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Is giving rewards for voting a good idea?

10th - 17th May 2024

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Total votes


5-11 votes


11-16+ votes

With as much as 49% of the world’s population taking to the polls this year, we wanted to ask young people about incentivised voting: would rewarding people for exercising their democratic right help tackle dwindling voter turnout, or is gamifying elections a step too far?

Primary 7-11, Secondary, 16+ & College voters were asked: “Is giving rewards for voting a good idea?”, while Primary 5-7 voters considered: “Do rewards encourage you?”

46,553 young people in the UK have taken part in this vote.

Elections & Voting child

Age 5-11 voter

Some people can't vote which means they won't be able to get rewards when others do.

Elections & Voting teen

Age 11-16 voter

We believe that rewards are a very good idea as lots of people are reluctant to vote, this will make people happier so it is a fabulous idea.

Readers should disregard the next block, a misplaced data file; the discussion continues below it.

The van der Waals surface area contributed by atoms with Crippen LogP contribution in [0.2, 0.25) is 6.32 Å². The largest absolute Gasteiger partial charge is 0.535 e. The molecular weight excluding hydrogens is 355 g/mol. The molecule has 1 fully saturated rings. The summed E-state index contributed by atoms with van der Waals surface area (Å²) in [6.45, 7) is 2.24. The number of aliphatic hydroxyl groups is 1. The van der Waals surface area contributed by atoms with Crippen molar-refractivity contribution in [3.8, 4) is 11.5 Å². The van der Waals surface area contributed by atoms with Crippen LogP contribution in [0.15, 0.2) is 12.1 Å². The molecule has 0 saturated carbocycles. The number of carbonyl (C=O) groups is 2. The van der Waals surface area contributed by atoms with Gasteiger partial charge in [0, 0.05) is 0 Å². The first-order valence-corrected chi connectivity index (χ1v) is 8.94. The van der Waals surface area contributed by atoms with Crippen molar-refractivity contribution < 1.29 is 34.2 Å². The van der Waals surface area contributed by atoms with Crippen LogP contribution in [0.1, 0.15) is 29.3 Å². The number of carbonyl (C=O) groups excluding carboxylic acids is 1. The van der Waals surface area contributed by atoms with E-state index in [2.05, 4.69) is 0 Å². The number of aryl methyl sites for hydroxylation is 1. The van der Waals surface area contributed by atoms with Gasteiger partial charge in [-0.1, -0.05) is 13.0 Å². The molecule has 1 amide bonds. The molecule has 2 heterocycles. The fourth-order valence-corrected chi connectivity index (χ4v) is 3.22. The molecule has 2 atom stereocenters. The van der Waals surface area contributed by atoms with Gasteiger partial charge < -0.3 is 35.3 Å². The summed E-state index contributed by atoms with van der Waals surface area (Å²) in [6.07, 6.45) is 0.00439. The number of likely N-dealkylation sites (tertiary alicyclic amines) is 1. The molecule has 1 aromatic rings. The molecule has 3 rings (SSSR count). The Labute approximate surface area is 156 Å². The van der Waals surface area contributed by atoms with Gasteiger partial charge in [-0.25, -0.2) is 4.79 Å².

Elections & Voting student

Age 16+ voter

There are a lot of ways to get more people to vote, and we especially like the idea of online voting to make it easier and more accessible. But, overall, we don't think rewards are a good idea.

57% of 7-11-year-olds said that it is not a good idea to give rewards for voting.

  • Primary pupils aged 5-7 were asked, "Do rewards encourage you?" There was a large 'Yes' majority, with 80% voting 'Yes'.
  • Meanwhile, Primary pupils aged 7-11 were discussing, "Is giving rewards for voting a good idea?"
  • Just over half, at 57% voted 'No'.
54% of Secondary students disagreed, voting that 'Yes', incentivised voting is a good idea for improving voter turnout.

  • Secondary, 16+ & College voters all considered the question, "Is giving rewards for voting a good idea?"
  • Just over half of Secondary students voted 'Yes', at 54%.
  • Interestingly, 60% of 16+ & College students voted 'No', with a result similar to that found in the Primary 7-11 vote.
Some voters claimed it would help with motivation whereas others worried that it would lead to many voting without proper consideration.

  • A common argument from 'Yes' voters was that rewards could motivate those who struggle with motivation to vote.
  • However, many 'No' voters argued that rewards would lead to votes being cast without the correct intentions, making results less reliable.
  • One College student cautioned that rewards shouldn't be monetary.